Getting enough choline, a nutrient related to the B vitamins, may be important to keeping your brain sharp as you age.
Researchers at Tufts and other Boston-area universities analyzed data on nearly 1,400 participants, ages 36 to 83, in the long-running Framingham study. Participants completed dietary questionnaires and then took memory and cognitive tests and underwent MRI scans.
Those with high dietary choline intake did better on the tests and were less likely to show areas of “white-matter hypersensitivity” in the brain, possible signs of blood-vessel damage linked to dementia.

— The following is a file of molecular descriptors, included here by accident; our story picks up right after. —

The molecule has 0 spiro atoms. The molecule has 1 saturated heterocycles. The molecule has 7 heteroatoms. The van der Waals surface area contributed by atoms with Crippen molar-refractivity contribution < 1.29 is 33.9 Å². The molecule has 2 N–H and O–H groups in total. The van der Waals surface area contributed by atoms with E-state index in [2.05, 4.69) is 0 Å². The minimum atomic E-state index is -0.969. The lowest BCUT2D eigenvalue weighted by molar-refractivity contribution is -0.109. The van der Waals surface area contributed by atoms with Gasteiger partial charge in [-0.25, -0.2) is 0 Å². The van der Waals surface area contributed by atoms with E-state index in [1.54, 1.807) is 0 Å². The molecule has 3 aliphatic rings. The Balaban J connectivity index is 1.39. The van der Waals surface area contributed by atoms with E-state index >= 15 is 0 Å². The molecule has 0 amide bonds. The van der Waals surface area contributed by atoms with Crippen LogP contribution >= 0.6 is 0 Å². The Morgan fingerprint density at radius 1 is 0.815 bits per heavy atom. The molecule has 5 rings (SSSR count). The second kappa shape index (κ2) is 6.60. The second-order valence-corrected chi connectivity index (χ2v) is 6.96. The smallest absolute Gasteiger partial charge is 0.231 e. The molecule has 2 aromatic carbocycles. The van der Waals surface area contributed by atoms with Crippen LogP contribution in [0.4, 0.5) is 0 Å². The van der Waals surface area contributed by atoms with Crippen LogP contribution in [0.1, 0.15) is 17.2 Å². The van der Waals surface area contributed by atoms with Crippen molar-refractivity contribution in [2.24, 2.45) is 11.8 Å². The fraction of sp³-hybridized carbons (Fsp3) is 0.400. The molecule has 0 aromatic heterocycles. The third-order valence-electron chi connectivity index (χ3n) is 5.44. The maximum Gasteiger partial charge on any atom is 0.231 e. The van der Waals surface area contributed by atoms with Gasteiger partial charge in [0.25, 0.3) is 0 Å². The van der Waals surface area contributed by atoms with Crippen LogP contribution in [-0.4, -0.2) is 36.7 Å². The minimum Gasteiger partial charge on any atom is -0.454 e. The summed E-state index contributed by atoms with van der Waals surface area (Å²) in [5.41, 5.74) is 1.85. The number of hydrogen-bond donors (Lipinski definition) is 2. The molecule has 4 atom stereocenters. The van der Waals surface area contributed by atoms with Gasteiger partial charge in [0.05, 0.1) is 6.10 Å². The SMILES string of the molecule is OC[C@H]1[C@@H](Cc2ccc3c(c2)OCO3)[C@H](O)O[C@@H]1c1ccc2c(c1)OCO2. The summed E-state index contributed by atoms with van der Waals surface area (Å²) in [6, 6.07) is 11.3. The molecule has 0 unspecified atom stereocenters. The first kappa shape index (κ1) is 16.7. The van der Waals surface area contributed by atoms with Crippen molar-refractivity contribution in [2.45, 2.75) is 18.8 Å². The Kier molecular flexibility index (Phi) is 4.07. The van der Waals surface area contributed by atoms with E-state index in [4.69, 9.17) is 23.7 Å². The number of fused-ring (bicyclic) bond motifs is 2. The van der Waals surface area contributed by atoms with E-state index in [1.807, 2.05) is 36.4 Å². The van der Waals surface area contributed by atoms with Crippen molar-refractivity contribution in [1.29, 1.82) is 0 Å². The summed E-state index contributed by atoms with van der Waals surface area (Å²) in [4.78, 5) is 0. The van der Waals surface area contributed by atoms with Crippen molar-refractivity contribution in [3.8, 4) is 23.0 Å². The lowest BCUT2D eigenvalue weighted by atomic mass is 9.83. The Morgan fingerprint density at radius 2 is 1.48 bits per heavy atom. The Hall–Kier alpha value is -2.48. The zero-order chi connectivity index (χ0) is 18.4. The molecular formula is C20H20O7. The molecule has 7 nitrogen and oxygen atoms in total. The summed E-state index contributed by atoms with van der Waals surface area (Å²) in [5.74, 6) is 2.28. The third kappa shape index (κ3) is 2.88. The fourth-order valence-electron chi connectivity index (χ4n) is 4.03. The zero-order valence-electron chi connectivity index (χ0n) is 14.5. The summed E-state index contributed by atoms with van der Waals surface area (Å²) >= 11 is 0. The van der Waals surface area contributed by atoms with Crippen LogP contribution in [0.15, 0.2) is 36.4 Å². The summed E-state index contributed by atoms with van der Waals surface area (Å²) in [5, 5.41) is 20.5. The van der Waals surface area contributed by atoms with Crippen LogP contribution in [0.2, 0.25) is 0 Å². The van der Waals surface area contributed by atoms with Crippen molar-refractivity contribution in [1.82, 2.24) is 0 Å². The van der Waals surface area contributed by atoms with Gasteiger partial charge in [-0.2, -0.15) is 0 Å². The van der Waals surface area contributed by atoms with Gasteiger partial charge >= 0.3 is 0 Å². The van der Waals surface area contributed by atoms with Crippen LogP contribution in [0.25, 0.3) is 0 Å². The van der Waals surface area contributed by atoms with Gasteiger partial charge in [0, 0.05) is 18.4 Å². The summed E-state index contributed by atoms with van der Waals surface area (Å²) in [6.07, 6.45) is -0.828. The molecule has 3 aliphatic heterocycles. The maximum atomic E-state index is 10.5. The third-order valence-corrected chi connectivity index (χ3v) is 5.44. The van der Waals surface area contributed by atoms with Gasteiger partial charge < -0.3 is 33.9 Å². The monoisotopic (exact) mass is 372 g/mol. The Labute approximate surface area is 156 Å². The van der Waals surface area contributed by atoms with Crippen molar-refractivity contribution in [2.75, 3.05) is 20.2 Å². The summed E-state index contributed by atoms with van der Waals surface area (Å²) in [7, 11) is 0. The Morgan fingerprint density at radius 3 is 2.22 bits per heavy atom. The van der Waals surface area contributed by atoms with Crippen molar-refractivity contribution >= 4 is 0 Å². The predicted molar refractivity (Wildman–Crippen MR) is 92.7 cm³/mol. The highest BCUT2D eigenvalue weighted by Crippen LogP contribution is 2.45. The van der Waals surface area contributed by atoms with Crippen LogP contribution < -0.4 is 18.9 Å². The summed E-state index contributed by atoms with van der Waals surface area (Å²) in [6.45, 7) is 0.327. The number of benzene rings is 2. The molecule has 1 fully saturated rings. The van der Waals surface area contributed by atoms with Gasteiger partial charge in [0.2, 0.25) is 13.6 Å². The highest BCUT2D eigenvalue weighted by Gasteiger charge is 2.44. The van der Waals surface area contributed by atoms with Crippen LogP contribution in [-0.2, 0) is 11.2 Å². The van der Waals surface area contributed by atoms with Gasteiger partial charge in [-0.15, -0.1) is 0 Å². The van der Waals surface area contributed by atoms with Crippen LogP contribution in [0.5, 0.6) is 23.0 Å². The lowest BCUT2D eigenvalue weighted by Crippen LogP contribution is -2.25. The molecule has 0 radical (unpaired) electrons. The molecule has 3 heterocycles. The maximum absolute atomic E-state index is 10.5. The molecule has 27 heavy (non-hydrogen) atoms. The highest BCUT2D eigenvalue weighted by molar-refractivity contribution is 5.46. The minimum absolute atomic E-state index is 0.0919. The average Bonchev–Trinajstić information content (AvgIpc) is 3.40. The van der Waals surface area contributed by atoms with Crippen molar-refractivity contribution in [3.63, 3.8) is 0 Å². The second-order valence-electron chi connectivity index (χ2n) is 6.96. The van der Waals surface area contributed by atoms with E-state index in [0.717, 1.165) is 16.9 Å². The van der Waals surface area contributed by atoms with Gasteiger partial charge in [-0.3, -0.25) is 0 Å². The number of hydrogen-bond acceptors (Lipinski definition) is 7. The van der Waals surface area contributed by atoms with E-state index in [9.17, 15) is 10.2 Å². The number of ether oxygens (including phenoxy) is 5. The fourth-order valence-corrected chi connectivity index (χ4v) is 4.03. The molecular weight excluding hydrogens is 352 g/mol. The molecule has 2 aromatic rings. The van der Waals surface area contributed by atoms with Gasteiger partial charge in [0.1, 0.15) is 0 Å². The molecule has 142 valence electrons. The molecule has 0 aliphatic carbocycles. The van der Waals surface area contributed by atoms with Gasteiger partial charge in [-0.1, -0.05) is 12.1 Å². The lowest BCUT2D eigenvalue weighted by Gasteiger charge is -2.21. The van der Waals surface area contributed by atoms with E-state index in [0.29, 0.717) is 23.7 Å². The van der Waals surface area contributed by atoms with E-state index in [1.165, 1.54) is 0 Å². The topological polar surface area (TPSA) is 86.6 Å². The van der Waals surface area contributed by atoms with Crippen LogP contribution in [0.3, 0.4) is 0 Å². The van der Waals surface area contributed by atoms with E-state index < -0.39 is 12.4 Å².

Scientists cautioned that the testing differences were small – not enough to notice in day-to-day activities – and that the results don’t prove that choline protects the brain. But people with lower choline intake were more likely to be on a “pathway” toward cognitive decline than those with more dietary choline.
Food sources of choline include egg yolks, chicken, milk, fish, peanut butter, potatoes, cauliflower, tomatoes, banana, oranges, some legumes, whole grains, sesame and flax seeds, along with the food additive lecithin. – American Journal of Clinical Nutrition0Need at least 3 ratings